The sighting of the crescent of the new moon this evening ushers in the Blessed Month of Ramadan, one of the most special months for Muslims around the world. June 6, 2016 will be the start of the 29 to 30 days of Sawm, or fasting. During this period, our Muslim brothers and sisters will abstain from eating and drinking from dusk until dawn.
|Satti is a traditional Tausug morning meal|
During Ramadan, Muslims would wake up very early in the morning at around 3:00am to eat Suhoor (also called Shuhur), the pre-dawn meal consumed before the Fajr (dawn) prayer. The Adhan (call) for the Fajr prayer marks the beginning of the day's fasting.
|after the Fajr prayer in Jolo, Sulu|
After the Fajr prayer, food and drinks, even water, may no longer be consumed during daytime. This may be a challenging time for our Muslims, but the observance of fasting is what strengthens their self-discipline. Living in a multicultural society like the Philippines, non-Muslims among us should know the basic courtesy of how to interact with a Muslim relative, friend, neighbor, colleague or classmate during Ramadan.
|Kumukunsi of Maguindanao|
At dawn, Muslims will break their fast with a light meal called Iftar. Traditionally, dates are eaten to break the fast. For may Muslim Filipinos, rice cakes or biscuits are the preferred Iftar. Socio-civic groups and local government units would host an Iftar for the community. We have experienced this during our visit to Cotabato City and Jolo during Ramadan. In the provinces, it is a common practice that families and friends would go the beach or seaports where they would break their fast right after the sunset.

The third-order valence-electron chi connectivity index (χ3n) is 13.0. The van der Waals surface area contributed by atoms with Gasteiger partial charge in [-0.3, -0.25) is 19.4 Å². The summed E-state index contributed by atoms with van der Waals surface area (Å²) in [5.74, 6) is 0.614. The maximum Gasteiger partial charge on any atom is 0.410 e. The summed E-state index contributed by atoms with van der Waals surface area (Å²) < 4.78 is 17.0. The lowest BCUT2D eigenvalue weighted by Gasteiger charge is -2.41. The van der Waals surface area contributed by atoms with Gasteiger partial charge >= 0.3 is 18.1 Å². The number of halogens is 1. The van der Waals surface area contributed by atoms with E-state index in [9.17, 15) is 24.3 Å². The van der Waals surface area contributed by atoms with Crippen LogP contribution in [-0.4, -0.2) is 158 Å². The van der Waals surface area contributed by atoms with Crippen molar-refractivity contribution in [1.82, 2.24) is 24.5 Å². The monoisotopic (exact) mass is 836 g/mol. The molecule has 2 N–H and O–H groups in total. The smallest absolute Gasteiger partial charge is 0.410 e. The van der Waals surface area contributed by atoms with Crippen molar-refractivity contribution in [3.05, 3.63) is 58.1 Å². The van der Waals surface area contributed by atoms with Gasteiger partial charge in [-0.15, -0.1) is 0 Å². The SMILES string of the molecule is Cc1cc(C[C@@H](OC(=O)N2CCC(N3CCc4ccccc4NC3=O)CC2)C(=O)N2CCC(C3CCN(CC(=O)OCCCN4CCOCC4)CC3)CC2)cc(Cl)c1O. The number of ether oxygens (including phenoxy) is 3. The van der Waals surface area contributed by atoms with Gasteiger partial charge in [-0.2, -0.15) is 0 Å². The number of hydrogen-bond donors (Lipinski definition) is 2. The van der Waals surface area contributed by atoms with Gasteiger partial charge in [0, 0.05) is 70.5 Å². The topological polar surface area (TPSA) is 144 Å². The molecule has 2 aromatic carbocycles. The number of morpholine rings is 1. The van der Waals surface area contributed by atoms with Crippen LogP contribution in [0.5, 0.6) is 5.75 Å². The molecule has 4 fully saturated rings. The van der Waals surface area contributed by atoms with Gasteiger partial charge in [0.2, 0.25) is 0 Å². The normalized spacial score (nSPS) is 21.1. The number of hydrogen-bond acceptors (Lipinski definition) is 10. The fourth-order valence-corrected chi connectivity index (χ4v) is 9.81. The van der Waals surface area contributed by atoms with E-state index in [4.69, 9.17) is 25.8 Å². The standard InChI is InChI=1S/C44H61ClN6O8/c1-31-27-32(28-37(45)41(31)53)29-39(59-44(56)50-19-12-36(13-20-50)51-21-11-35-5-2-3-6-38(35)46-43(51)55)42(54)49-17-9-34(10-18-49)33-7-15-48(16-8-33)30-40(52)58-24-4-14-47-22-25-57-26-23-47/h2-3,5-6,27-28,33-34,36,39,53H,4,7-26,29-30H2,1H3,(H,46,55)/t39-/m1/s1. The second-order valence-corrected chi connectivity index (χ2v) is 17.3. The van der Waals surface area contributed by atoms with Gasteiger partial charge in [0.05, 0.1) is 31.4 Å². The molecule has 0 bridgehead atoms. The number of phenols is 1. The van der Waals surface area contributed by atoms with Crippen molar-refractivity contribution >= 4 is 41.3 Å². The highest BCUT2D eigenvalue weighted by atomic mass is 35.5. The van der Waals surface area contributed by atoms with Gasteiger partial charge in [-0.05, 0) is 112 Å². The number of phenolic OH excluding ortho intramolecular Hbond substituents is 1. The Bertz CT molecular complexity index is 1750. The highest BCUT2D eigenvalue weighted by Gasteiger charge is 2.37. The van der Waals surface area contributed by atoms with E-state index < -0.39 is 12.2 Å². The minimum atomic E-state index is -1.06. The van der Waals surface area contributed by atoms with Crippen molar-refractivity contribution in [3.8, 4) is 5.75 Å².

|Sunset at the Jolo Seaport|
Right after sunset, the Muslim call for prayer Adhan (also called Azan, or Bang in local dialects in the Philippines) will resonate from the mosques calling all Muslims for the Tarawih prayer.
|Tarawih in Cotabato City|
After the Tarawih, dinner will be served at home where Muslims would eat with their families. Muslims living in cities away from their hometowns would dine together with their friends in Halal restaurants. Some Muslims would even invite their non-Muslim friends to dine with them. Local government executives would also host dinners in their houses welcoming religious leaders and community leaders.
|Dinner community leaders in Jolo, Sulu|
In Cotabato City, an annual food fair is organized by the regional government inside the ARMM compound where families and friends can enjoy specialty dishes from various ARMM provinces. Cultural performances are also featured during the food fair. Find out more about the Ramadan Food Fair in Cotabato City.
Ramadan is also the time when mosques are being repainted and beautified making it one of the best times to visit Mosques around the Philippines. Always remember that mosques are places of worship and should be treated with respect. Men should wear shirts and pants, while women should wear long skirts. Taking photographs outside the mosque is generally allowed, but it is best to ask permission first from the mosque authorities, and they will usually allow you especially when you show them how much you appreciate the beauty of their mosque.
We wish all Muslims in the Philippines and around the world Ramadan Mubarak!